I sat yesterday out since I have sewn both patterns for each girl.  But, today, I got to sew my bodices!  I was so excited it was a new step, I started first thing this morning.  My bodices went together pretty fast.

Sister dresses
Size 18 m slim
Size 3 slim

And since they are sleeveless, all the seams are hidden between the outer and the lining - even the side seams!

We can't forget about the top-stitching! This is one of the finishing touches that I never skip.  It also helps keep the lining and main fabric from shifting around at the seam line.

It's important to stitch slowly and carefully when top-stitching!
To turn a corner, put your needle down through your garment,
lift your presser foot, and pivot your fabric.
Of course, since I completed this today, I have to wait a few days until it's time to move along to the next step.  I must say, I love a relaxed SAL schedule like Candy Castle Patterns plans.  It gives me time to get through the steps if something comes up one day or another.  This also means, you can still join in ... hint, hint!  Or just stop by the group and have a cupcake with us and ogle all of the pictures being posted!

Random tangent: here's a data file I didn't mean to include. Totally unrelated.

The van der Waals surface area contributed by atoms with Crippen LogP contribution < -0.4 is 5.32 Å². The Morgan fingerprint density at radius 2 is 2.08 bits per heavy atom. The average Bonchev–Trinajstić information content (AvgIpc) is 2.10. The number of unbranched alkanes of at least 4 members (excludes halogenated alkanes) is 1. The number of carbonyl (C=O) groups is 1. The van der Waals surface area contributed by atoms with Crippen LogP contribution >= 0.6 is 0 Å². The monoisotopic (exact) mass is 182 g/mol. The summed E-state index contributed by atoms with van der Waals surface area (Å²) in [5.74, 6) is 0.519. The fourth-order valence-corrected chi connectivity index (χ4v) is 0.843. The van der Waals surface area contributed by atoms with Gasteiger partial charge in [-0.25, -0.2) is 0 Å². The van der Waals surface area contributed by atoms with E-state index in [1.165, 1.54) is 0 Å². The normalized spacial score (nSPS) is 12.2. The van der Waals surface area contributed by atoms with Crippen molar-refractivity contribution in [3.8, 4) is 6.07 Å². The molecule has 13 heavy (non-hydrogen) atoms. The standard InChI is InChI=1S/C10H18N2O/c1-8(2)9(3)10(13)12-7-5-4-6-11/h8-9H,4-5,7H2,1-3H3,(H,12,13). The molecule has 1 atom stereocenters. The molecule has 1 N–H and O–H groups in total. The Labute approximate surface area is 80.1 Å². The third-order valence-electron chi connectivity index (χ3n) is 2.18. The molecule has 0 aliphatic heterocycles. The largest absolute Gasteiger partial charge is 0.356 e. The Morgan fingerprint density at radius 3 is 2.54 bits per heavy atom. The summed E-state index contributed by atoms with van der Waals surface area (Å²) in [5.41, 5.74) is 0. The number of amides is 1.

***Missed a step?  Read through my previous posts!***
Until next time....

Candy Castle Patterns Sew-A-Long: Step 2

I'm back!   Since I picked out my fabric on the first day of the Sew-A-Long, it was tough waiting the next two days (although I usually take forever to decide so I normally appreciate the longer window).

Today, I got to cut out my fabrics and I'm even more in love!!!   I'm such a visual person so even though, I set the fabrics in the order I would see them on the dress, there's nothing like seeing the actual pieces cut laid out like a real dress.   I mean, seriously --- <3

For my brown-eyed brunette 4 year old!

As you can see, I decided to go ahead and make both of my daughter's dresses.   It's not going to be that much extra work and this way, they'll both be done with plenty of time to spare --  AND -- what would be cuter than a sisters photo shoot!?

For my 2 year old: My blue-eyed blondie!

Like I said in my first post,  I chose the Candy Castle Princess Dress pattern, but I am going for a more classic silhouette so I am skipping the top skirt.  I also decided to use the sash from the Peppermint Swirl Dress since it's slightly narrower and I love the sash top-stitched onto the dress along the bottom of it.